“What good is sitting alone in your room? Come hear the music play.”– The opening lyric from the title track of the musical Cabaret by John Kander and Fred Ebb. It seems to be a perfect introduction to my adventure in Berlin this past weekend. I planned this trip merely a week ago when I was doing just that, sitting alone in my room. My friend Josie lives in Berlin and I really wanted to see the city and it also happened that my friend Gaga had a show the same weekend–life is a cabaret.
My flight was at 6 am on Thursday and the airport was about an hour away. No trains or buses are open at 3 am in London, so I took an uber and skipped sleeping that night. I arrived at 9 am and by the time I figured out the train and underground system in Berlin (without any service or internet or any understanding of German) it was 11 am and I was outside my friend’s flat.
It was a lovely day in the city. Josie, my friend Berni, and their German friends showed me all the main sites. My personal favorite was the Holocaust memorial site. Being a Jew in Germany, I didn’t feel as welcome as I did in Liverpool. I could feel the ghosts of my past lingering from the pain they endured some 75 years ago. When I was walking through the memorial, which is constructed as a maze of stone square pillars of different sizes, I felt the confusion of the Jewish people back in the 1940s. Weaving back and forth, up and down, as the pillars grew and shrunk, I found my way out. I realized that although they suffered, their memory and the memory of that pain weighing on us like those stones–heavy and cold, we found a way out and we must learn to find our way through those events that just make no sense to us.
Sometimes we need an escape, a visit to the cabaret. Like the Emcee tells us, “We have no troubles here. Here life is beautiful.” I didn’t make it to the cabaret, but I think Gaga’s artRave is a good second, especially in Berlin. I left my worries outside as Gaga gave me a ‘Wilkommen’ to Berlin I will never forget. The concert was as lively and energizing as ever and Gaga gave her all, especially when she surprised the audience with a performance of ‘Bang Bang’ and ‘Marry The Night’ for a fan named Dennis who threw a letter on stage about losing his mother to cancer. It really reminded me why I’ve come to love her. She has a pure heart and she took 3 minutes out of the show to sing to Dennis and invite him backstage.
The cabaret ended at 11 pm, or at least I thought it did. I planned on going out in Berlin after the show with my friend Bobby, but first I needed to see Gaga and catch up. Steven Klein, a photographer and friend of Gaga’s, also happened to be at the show and I had the privilege of chatting with him. It’s very easy to forget how normal a celebrity is. For hours, Gaga, Steven and I chatted about spirituality and how the universe will listen to you. It really resonated with me, especially after just writing my last blog post about asking the universe for guidance.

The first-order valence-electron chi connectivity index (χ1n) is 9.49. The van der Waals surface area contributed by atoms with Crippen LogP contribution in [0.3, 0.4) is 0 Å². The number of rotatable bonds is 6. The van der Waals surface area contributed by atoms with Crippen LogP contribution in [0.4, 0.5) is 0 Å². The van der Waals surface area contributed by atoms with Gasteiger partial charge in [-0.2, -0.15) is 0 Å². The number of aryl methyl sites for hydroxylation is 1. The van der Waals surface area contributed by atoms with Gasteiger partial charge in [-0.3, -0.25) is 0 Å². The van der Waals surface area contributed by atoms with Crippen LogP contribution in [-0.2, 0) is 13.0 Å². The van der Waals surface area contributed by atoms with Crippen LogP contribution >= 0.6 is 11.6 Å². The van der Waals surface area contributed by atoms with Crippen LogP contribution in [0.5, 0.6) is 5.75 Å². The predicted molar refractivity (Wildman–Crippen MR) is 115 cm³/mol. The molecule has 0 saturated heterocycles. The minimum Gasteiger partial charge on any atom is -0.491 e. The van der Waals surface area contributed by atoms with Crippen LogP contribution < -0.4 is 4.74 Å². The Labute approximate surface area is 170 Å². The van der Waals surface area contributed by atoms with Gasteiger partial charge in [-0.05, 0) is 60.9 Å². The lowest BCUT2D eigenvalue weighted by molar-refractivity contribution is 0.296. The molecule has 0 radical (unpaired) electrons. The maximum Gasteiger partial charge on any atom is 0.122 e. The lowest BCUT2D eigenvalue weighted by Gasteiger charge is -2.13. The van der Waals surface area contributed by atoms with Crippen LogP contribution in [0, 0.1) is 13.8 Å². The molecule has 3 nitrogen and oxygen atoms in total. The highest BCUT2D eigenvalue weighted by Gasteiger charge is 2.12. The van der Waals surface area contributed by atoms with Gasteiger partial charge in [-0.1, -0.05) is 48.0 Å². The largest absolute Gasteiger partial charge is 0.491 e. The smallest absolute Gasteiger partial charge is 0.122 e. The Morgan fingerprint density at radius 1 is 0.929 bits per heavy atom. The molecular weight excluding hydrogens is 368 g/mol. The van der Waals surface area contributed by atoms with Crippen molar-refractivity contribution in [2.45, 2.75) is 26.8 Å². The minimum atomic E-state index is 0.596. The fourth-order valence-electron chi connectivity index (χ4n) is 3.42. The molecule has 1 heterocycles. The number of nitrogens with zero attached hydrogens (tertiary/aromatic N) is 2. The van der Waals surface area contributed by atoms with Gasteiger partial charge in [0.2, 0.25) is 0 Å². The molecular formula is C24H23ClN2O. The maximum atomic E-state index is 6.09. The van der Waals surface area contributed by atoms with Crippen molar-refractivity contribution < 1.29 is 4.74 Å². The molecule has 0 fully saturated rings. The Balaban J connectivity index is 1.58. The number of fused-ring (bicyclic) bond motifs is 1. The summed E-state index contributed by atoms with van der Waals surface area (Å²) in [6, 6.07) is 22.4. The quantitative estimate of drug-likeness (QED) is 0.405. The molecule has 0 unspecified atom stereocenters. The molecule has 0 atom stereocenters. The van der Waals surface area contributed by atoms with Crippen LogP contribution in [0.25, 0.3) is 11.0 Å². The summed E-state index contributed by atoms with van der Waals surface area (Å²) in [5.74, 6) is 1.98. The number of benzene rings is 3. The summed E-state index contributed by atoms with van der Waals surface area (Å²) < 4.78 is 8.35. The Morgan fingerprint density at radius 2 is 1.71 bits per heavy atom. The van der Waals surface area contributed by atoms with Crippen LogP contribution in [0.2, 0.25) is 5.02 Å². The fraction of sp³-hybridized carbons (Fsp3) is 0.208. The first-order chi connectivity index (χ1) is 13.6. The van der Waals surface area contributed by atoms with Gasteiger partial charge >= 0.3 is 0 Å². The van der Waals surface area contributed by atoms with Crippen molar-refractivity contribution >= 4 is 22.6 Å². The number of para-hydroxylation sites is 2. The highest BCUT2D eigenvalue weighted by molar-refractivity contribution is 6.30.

4 am rolled around and after some drinks, some smoke, and heart to hearts, it was time to go out. I thought the cabaret was over, but Bobby, Steven, his boyfriend and I were off to find a warehouse club in Berlin. Unfortunately, it wasn’t open on Thursday. We drove around looking for a bar, but most things were dead around this time. Of course, we stumbled upon a club that was still going at 5:30 in the morning. I have to say I was genuinely surprised. I don’t think I’ve ever been out this late in my life. We had some drinks, danced like it was still 2 am, and life was beautiful. However, once 6 am rolled along, I think we all decided it was time to say goodnight to the cabaret.
I said goodbye and hopped in a cab back to Josie’s and made it into bed around 7 am: 48 hours since I’d last been in a bed. Life is a cabaret, old chum–I definitely felt like one.
I slept five hours, until about 12:30 pm. Collectively, however, it took me, Josie and Berni until 5 pm to get out of the flat. I saw some more touristy sites over the next day and a half I had left, finishing at The Berlin Wall. It was full of graffiti and beautiful art by people of all different backgrounds and artistic styles. It was incredible. It felt like a collective rebellion against what art is perceived or expected to be: a peaceful rebellion because it somehow brought so many people together, even if they didn’t know it. There was even a painting of the Israeli flag overlapping the German flag–another reminder that the pain of the past can be healed with the actions of tomorrow. With that I said tschüss to Berlin and my friend Berni and I had a flight to catch back to London.
Sometimes a weekend trip is all you need to remind you that, “cradle to tomb isn’t that long a stay.” I may not have gotten that much sleep, but I experienced life with eyes wide open. With new friends and old, I had conversations that reinvigorated my creativity and reminded me there are people who think like me. Life is short and getting up and doing something different can really refresh you. Berlin was my escape, my cabaret for the weekend, and I love a cabaret.